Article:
|dc.description.abstract||Over the last decade, numerous changes have occurred in the insurance industry due to
international expansions and stiff competitiveness. As a result of these changes, employees
are suffering from stressful work conditions such as pressure to perform and work-life
conflict, which lead to feelings of distrust, tension, strain in interpersonal relations,
interpersonal conflict and difficulty in coping with pressure to perform. Tracking and
addressing the work wellness of these employees are important to improve their work-related
performance, as well as the quality of their service. Burnout, work engagement and
workaholism are focal points in this regard. In order to measure these constructs it is
important to have valid and reliable instruments. However, there is a lack of research which
measures burnout, engagement and workaholism in the South African context.
The objective of this study was to determine the relationship between burnout, work
engagement and workaholism amongst employees in the insurance industry.
The research method consisted of a brief literature review and an empirical study. A cross-sectional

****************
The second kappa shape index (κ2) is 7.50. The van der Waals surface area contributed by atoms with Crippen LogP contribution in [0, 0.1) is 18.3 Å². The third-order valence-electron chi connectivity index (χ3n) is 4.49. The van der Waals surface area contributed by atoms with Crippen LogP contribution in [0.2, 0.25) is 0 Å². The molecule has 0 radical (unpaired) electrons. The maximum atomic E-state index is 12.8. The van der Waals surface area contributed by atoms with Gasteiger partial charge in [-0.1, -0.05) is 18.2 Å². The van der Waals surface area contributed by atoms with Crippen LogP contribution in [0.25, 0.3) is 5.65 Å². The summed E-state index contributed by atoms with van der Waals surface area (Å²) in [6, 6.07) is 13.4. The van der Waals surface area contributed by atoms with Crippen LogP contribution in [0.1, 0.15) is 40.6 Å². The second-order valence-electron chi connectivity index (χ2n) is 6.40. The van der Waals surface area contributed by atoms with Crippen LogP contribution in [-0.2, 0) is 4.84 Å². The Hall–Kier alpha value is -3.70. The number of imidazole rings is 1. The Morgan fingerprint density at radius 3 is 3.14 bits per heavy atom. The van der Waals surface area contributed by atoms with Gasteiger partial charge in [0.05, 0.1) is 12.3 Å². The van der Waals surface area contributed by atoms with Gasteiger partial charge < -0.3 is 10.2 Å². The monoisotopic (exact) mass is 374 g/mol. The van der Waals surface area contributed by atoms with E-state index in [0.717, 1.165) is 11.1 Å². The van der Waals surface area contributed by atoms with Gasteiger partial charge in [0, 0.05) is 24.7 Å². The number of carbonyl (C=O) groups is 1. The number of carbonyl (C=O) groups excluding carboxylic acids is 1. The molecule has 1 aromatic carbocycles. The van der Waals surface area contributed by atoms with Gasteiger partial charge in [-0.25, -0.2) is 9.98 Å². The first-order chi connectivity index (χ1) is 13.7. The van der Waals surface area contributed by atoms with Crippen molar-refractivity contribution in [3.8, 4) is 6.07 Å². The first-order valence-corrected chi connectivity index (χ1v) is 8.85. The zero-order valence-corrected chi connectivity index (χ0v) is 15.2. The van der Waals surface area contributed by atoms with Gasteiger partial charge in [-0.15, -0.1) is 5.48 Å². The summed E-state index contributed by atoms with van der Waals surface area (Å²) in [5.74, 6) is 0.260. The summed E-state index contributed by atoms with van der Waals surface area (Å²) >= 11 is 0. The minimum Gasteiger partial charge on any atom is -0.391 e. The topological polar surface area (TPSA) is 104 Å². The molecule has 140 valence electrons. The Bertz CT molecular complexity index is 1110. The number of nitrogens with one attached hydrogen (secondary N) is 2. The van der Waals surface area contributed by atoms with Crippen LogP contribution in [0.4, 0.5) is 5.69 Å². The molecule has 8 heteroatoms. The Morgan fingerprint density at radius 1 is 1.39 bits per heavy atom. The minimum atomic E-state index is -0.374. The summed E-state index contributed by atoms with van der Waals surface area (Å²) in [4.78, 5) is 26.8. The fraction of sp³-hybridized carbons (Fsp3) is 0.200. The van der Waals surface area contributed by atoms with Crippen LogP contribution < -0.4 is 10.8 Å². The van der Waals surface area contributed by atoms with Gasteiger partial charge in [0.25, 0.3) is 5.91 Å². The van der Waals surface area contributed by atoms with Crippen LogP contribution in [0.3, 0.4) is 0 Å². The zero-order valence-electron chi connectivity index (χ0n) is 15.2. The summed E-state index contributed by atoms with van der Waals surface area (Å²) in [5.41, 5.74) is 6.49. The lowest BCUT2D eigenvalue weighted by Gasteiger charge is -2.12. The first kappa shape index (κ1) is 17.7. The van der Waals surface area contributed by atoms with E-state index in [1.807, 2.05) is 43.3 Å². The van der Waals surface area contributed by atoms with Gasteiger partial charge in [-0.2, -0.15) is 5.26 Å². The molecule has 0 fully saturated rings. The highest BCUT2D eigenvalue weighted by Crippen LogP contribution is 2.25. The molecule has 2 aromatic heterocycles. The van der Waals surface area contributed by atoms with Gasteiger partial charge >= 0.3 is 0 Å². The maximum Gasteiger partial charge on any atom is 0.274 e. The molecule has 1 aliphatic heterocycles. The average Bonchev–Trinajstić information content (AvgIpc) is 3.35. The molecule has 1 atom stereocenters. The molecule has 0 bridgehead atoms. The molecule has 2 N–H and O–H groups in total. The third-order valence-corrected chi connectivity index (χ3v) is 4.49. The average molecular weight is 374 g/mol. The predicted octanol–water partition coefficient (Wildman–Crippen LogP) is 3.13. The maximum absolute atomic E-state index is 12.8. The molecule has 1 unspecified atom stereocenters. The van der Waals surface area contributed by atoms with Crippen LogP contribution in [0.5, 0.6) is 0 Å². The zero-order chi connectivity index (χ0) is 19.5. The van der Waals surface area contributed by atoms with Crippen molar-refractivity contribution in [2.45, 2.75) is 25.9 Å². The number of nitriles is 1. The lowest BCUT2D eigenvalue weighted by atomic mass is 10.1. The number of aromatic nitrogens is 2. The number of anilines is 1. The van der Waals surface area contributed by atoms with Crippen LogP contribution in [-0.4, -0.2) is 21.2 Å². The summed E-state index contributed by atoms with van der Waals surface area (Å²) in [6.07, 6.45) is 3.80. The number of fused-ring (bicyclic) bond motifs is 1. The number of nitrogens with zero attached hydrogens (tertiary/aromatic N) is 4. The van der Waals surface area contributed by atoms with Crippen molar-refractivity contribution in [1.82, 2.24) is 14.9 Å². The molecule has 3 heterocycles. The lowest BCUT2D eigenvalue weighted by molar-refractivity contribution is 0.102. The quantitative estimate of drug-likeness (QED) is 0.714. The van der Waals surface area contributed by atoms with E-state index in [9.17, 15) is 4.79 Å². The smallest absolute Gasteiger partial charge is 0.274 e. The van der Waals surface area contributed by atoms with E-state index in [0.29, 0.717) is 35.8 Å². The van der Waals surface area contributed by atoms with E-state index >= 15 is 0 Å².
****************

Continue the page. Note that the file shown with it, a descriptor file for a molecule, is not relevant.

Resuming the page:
design was used. An availability sample (N = 153) from employees in the insurance
industry was taken. The Oldenburg Burnout Inventory (OLBI), Utrecht Work Engagement
Scale (UWES), an adapted version of the Work Addiction Risk Test (AWART), and a
biographical questionnaire were administered. The statistical analysis was conducted with the
aid of the SPSS program and AMOS program. The statistical method employed in the study
consisted of descriptive statistics, Cronbach alpha coefficients, Pearson product-moment
correlation coefficients and a structural equation modelling method. Multivariate analysis of
variance (MANOVA) was used to determine the significance of differences of workaholism
between demographic groups.
It was evident in this study that employees in the insurance industry experience workaholism
due to their tendency to work long hours overtime, to work weekends and to take work home.
Results indicated that work wellness of employees in the insurance industry does comprise
well-being (Burnout and Work Engagement) and Workaholism.
Recommendations for future research were made.||